Days later, Barr sent two letters to Congress, one on March 24 which outlined Mueller’s principal conclusion that “the investigation did not establish that members of the Trump Campaign conspired or coordinated with the Russian government in its election interference activities.”
Trump claimed “complete and total exoneration” after Barr’s letter, and on March 29, Barr followed up and said that he wouldn’t be handing the report over to the White House for review. “Although the President would have the right to assert privilege over certain parts of the report, he has stated publicly that he intends to defer to me and, accordingly, there are no plans to submit the report to the White House for a privilege review,” Barr wrote. With the report due to come out on April 18, Barr has not announced any changes to this plan. Trump tweeted on April 6 that he has not read the report.
Part of the White House’s strategy might be to more forcefully and convincingly support the president’s quick claim of exoneration. “President Trump has called this a complete exoneration without seeing the report,” says Molly Claflin, chief oversight counsel at American Oversight. “And I think it is difficult for [the White House] to make heavy redactions and to assert the executive privilege widespread over the report while saying that this is a complete exoneration and there’s nothing to see here.”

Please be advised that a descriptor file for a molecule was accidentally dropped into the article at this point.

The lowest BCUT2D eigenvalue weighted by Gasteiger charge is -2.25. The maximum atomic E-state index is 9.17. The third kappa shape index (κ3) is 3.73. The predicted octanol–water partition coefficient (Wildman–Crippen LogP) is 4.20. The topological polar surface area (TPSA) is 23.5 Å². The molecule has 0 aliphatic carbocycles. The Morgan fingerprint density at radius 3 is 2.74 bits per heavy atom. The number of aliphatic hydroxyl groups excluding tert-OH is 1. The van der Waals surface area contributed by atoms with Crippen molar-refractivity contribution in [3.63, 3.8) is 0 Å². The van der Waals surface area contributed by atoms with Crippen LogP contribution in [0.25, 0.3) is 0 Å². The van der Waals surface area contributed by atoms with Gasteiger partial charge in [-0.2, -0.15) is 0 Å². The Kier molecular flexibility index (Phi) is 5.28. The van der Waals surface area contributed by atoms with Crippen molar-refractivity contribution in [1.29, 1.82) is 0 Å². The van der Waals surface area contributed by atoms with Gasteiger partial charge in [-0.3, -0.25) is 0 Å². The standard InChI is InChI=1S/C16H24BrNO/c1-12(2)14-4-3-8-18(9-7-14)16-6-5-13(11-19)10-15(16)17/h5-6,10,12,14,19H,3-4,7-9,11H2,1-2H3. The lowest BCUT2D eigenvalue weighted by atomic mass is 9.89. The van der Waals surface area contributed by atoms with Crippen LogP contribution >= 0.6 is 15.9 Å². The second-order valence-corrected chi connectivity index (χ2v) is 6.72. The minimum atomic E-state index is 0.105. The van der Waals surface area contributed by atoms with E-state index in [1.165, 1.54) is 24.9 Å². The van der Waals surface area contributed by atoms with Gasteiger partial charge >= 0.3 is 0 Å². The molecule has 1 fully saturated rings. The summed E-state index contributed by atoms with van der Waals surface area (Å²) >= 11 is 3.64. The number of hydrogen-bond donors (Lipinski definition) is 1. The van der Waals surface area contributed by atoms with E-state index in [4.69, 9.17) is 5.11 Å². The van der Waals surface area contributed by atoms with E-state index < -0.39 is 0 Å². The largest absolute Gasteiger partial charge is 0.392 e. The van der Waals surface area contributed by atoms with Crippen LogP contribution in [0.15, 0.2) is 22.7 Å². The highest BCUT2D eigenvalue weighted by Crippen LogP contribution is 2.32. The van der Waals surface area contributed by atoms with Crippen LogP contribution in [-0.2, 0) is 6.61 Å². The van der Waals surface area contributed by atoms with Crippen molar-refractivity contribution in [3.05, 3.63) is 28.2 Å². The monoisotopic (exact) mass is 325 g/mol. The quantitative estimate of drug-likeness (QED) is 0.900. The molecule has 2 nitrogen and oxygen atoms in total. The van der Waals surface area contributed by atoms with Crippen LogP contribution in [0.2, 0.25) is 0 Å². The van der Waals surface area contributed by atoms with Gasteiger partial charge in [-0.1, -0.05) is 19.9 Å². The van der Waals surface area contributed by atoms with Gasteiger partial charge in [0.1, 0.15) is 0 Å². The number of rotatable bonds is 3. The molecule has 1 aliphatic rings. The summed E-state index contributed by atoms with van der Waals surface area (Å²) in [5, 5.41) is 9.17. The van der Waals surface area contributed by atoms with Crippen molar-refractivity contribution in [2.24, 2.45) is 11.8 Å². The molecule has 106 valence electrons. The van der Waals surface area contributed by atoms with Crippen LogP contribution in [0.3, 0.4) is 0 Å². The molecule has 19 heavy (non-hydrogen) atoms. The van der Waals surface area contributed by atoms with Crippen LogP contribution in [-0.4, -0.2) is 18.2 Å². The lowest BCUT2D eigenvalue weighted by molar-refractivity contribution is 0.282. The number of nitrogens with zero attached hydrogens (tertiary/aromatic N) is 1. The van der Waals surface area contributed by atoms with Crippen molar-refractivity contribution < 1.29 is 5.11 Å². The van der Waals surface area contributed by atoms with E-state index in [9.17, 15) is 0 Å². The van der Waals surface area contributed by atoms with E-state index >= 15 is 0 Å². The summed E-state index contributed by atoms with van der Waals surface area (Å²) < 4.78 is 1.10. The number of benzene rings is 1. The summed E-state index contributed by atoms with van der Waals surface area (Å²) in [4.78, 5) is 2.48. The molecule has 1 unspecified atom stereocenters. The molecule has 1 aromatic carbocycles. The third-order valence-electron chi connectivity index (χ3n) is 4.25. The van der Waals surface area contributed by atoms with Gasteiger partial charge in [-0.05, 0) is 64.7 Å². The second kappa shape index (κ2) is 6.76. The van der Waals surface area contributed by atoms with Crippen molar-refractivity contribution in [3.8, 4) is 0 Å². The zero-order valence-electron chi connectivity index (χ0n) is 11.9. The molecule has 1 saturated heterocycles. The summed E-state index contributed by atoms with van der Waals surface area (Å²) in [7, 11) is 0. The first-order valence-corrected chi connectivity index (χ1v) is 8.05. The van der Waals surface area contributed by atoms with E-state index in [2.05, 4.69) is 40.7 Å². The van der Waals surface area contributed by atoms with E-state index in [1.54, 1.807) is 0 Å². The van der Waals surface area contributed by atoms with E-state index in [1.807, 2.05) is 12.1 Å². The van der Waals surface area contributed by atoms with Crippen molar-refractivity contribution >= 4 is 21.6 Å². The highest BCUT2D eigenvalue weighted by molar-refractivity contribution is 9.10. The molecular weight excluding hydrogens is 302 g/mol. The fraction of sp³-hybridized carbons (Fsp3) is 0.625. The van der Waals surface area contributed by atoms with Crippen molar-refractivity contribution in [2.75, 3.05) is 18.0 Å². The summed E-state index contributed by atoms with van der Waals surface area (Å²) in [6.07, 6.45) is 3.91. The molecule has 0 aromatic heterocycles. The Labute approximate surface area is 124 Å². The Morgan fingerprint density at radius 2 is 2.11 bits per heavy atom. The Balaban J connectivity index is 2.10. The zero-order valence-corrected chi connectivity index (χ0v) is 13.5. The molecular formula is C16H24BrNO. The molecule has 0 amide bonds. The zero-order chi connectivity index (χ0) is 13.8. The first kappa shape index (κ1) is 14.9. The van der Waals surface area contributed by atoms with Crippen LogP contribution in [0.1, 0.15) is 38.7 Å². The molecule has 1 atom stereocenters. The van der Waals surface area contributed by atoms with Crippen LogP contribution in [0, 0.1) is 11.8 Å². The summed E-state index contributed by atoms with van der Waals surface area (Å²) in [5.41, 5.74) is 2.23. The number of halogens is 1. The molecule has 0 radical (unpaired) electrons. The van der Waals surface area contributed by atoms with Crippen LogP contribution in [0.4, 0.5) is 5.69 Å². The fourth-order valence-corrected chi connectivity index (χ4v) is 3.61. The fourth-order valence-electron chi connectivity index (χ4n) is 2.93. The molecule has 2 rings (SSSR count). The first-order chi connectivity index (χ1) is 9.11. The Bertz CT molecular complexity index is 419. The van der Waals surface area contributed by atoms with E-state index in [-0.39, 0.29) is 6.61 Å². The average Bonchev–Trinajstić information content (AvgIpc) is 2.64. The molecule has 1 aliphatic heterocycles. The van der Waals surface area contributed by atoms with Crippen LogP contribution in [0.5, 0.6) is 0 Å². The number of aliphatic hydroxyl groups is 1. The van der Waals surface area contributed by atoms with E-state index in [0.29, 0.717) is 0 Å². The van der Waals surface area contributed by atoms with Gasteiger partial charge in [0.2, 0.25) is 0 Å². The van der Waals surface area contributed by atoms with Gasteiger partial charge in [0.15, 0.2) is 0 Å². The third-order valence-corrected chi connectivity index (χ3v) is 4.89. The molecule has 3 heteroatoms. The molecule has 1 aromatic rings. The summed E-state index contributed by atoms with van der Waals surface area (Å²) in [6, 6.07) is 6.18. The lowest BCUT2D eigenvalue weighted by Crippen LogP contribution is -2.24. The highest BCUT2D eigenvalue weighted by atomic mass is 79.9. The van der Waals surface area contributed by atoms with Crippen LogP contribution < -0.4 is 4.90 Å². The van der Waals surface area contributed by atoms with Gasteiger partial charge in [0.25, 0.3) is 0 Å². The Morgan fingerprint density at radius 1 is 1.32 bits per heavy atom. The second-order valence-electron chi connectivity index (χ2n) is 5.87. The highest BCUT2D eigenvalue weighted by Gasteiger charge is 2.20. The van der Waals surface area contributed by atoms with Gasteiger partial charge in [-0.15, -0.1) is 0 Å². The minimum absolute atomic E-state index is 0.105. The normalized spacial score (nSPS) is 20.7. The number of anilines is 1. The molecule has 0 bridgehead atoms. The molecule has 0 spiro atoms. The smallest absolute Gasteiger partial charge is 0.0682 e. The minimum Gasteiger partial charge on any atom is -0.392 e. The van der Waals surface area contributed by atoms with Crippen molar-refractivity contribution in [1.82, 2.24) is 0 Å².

In other words, it would be hard politically for Trump to argue the report exonerates him while also redacting large portions of it.
Certain aspects of the report will be redacted anyway. Barr is currently working to redact four categories of information from the text: grand jury material, information that could compromise sensitive intelligence sources or methods, details related to ongoing investigations and “information that would unduly infringe on the personal privacy and reputational interests of peripheral third parties.”
But there are some types of details or conversations Congress and the public may get to see that could have been redacted by White House lawyers but now may be left in the text.